“Do it afraid.”
The suggestion shocked me. Fear had always been my sign to proceed with caution; or, more often, to not proceed at all.
So, when the beautiful Spaniards I met on vacation in Bahamas suggested I come and visit them in Spain for a week, I initially balked at the idea. What kind of crazy woman sojourns to a foreign country by herself, to meet up with essential strangers, no less?
But on the other hand, what kind of single woman with no attachments, the summer off, and a $250 standby ticket (compliments of her flight attendant sister) doesn’t take advantage of this incredible opportunity?
So – what seemed to be the key factor dividing these two perspectives?
After having lost my mom at a young age, my very conservative single father not only frowned upon taking risks – he flat-out discouraged them.
At times, clinging to the ‘safe’ option has served me well. For instance, although a teaching degree was a far cry from the jazz piano program my heart longed to take, the former course of study has afforded me security to live comfortably as an independent woman (and has given me lots of extra time to explore music as a hobby).
However, my ingrained proclivity for making ‘safe’ decisions has caused me to neatly avoid a number of life experiences – or embark on paths that look like the most responsible choice – that I now look back on with regret.
So, after being confronted for the first time with the suggestion that it might be OK to “do something afraid”, I made a flash decision to travel to Spain (accompanied by a quick prayer that these nice-seeming boys didn’t end up being serial killers). And two days later, I found myself in the air travelling towards Madrid.
The boys had generously offered to organize the entire trip, which would include a brief tour of South Spain (and hopefully not involve kidnapping or a torture chamber).
It occurred to me on the flight down that I didn’t speak a lick of Spanish. It also dawned on me that, although I had written down the suggested hotel names and addresses, I wasn’t entirely clear about the week’s agenda,. Since these guys are all locals, I’d left all of the details to them, and didn’t do any of the usual research or planning typical before embarking on a trip. Essentially, I’d put myself in a position of almost entire dependence on some guys from another country I’d met on vacation for only a few days.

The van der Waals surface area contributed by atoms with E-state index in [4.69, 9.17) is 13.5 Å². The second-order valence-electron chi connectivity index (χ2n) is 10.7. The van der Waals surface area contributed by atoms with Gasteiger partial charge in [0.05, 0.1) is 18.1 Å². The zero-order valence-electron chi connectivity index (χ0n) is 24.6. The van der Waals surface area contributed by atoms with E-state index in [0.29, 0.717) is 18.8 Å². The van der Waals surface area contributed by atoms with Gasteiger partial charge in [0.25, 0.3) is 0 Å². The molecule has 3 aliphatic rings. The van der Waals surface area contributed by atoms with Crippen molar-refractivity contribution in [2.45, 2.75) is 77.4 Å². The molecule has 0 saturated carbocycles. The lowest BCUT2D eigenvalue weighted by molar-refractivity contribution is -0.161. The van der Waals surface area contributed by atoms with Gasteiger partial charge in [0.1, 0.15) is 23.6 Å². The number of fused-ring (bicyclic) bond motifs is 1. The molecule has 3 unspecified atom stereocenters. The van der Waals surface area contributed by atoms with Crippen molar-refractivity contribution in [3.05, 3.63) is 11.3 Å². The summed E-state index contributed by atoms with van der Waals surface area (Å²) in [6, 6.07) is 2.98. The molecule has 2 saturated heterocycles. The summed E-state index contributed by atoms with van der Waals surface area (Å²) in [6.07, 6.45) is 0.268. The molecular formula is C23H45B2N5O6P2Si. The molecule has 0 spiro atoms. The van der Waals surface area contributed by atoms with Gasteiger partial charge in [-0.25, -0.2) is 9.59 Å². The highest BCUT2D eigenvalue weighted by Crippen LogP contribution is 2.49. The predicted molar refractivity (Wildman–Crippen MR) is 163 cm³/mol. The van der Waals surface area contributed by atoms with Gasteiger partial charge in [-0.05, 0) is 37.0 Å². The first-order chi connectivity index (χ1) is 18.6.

The result? Apart from an initial sensation of sheer terror?
Memories I couldn’t have dreamed up or will ever be able to erase.
The food – the food! I didn’t eat a single thing I recognized the entire time. The boys proudly introduced me to one traditional dish after another. We exchanged many laughs as they closely observed my responses to (and attempts to correctly cut) each new dish – most of which I just summed up as being “interesting”!
The scenery – breathtaking! Although I am a very proud Canadian, I realize how much beautiful history our buildings lack since we are such a young country. The architecture and landscape boasted such pride, character and passion.
But, it was the people who impacted me most of all. I know it is easy to generalize as an observer, but, they just seemed so much happier.
On the beach, I was stunned to watch all shapes, sizes and manners of bodies unabashedly donning all types of swimwear (or lack thereof!). As one Spaniard put it, it wouldn’t be unusual to see a “granny, topless in a thong.” Clearly, they either hadn’t received – or had quickly dismissed – the North American memo that your body has to meet certain standards to wear certain styles (unless you want to bear the silent or spoken condemnation of others). I couldn’t help but think what a contrast this scene was to a recent conversation I had with a dear friend and mother of three, who wouldn’t don a bikini for fear of others seeing the stretch marks left by her pregnancies. What a waste!
Children stayed up later. Couples kissed in the street. Live music swelled and intermingled. Friends conversed over drinks and assortments of shared tapas.
I sat back and marveled.
Could this have turned out differently? Could my fears have been founded? Certainly.
But, can we ever know with certainty when the potential risks outweigh the benefits?
I can’t say for sure.
What I can say for sure is that this time, even if just this once, I’m glad I chose to “do it afraid.”